A Joyful Tradition

Nativity SetIn the fellowship hall (large dining room with the kitchen) in our church building there is an old Communion Table (table used in a worship service for the sacrament of Communion) upon which a plastic nativity set lives during Advent (four weeks before Christmas) and Christmas.  Each year we bring this set out, try to remember to place the step stool in front of the table and a sign that says “please play with this set.”  Some years we forget all but the set.

Then the fun begins.  The custodian and I take turns moving the pieces all around the table and creating a jumble of all the pieces.  The next time a child comes in the room they put it all back together.  On a Sunday morning this can go on for the whole time the building is occupied.  I will walk by the table and mix up the pieces only to come back five minutes later and there are no children around but the pieces are back in an order.  I do what any good humored person would do, I mix them up again.

This year I took baby Jesus from the pieces and hid him in my office mailbox.  When the children seemed too fearful to remove him I handed him off to one of our youngest children and asked him to hold on to Jesus until the older kids came looking for him.  His sparkling joyful eyes were a gift that morning.

This tradition of ours is one I look forward to each year.  It is simple, makes me laugh, and the continued participation of our teenagers in the game fills my heart.  Yes, we talk about the Christmas Story.  Yes, the children lead worship with a program each year.  Those are meaningful parts of the season too.  But it is this simple game played with our children that ushers in the season for me.

The season begins for me with the laughter I overhear when little hands are trying to rush to put the pieces back in the stable as I come around the corner, being sure to make noise so they know it is me; with the questions about a missing pieces asked in the all-knowing voice of a child who has played this game with me before; with the whisper of the teenage voices telling me they mixed the pieces up this time while a little one was taking off their coat; and with the laughter shared with the custodian as we think about what to do next time. Nativity Set 2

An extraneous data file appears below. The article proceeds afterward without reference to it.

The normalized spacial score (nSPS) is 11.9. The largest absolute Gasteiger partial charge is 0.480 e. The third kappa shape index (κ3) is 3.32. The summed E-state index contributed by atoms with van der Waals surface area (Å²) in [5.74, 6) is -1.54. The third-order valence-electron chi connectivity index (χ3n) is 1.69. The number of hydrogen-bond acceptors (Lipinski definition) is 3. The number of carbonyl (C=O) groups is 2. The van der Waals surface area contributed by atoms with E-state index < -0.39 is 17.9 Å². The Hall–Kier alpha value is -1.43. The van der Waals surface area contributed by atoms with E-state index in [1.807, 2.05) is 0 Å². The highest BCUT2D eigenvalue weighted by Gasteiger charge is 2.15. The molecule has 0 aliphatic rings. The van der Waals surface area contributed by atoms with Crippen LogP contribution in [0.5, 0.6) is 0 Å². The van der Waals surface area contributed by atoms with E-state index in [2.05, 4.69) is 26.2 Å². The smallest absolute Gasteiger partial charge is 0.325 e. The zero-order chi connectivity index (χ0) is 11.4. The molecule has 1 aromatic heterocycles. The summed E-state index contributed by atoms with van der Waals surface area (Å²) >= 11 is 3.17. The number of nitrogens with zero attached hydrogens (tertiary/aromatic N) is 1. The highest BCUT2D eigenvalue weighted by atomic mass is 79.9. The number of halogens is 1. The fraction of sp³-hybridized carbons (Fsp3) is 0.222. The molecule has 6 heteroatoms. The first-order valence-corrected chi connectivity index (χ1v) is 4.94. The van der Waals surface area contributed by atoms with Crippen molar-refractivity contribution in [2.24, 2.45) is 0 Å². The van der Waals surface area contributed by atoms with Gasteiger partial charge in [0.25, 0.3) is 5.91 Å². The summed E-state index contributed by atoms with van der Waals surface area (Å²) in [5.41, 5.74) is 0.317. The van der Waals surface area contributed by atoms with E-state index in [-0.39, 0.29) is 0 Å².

As we approach the end of Advent and welcome the joy of Christmas morning I am thankful for the children who remind me of the joy of life that is best when shared with others.

Merry Christmas.

 

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Sharing Space

I attend worship services alone every week, sometimes more than once a week.  My family attends our Sunday service and most of our special services, and yet I still feel alone each Sunday because they do not sit with me.  Most Sundays I do not talk to my family members until we are walking home after all the Sunday tasks are finished.  I am no different than clergy all over the world.  In fact, a whole lot of people who are single, widowed, or are the lone person in their family who attends religious services attend services alone.  It is because I attend services alone that the act of sitting next to someone during a worship service is such a profound experience.

Rarely do I get to enjoy the restlessness of a child in a pew, or feel another person lean into me to reach a hymnal.  Almost never do I have someone reach for my hand when a prayer, hymn, reading, or sermon moves them.  I do not share whispered words, elbows in the side, or pieces of hard candy with my spouse or children.  I do not know what my children’s singing voices sound like when blended with the voices in front or behind me, and I have no idea when my oldest child stopped singing in worship.

I am a leader of worship which means I sit alone, sing alone, and never feel the comfort of an arm around me on the back of a pew.  I get to watch the people in worship to make sure the details are happening as they need to, but I do not have the privilege of holding the hand of someone as they sit beside me.

Worship is a communal experience, which means we gather together, we sit together, and we learn together.  Worship as a communal experience means you know what the sigh from the person behind you means, or when the person in front of you is praying or nodding off.  Worship as a communal experience means there is joy in sharing space with others as you build memories and habits.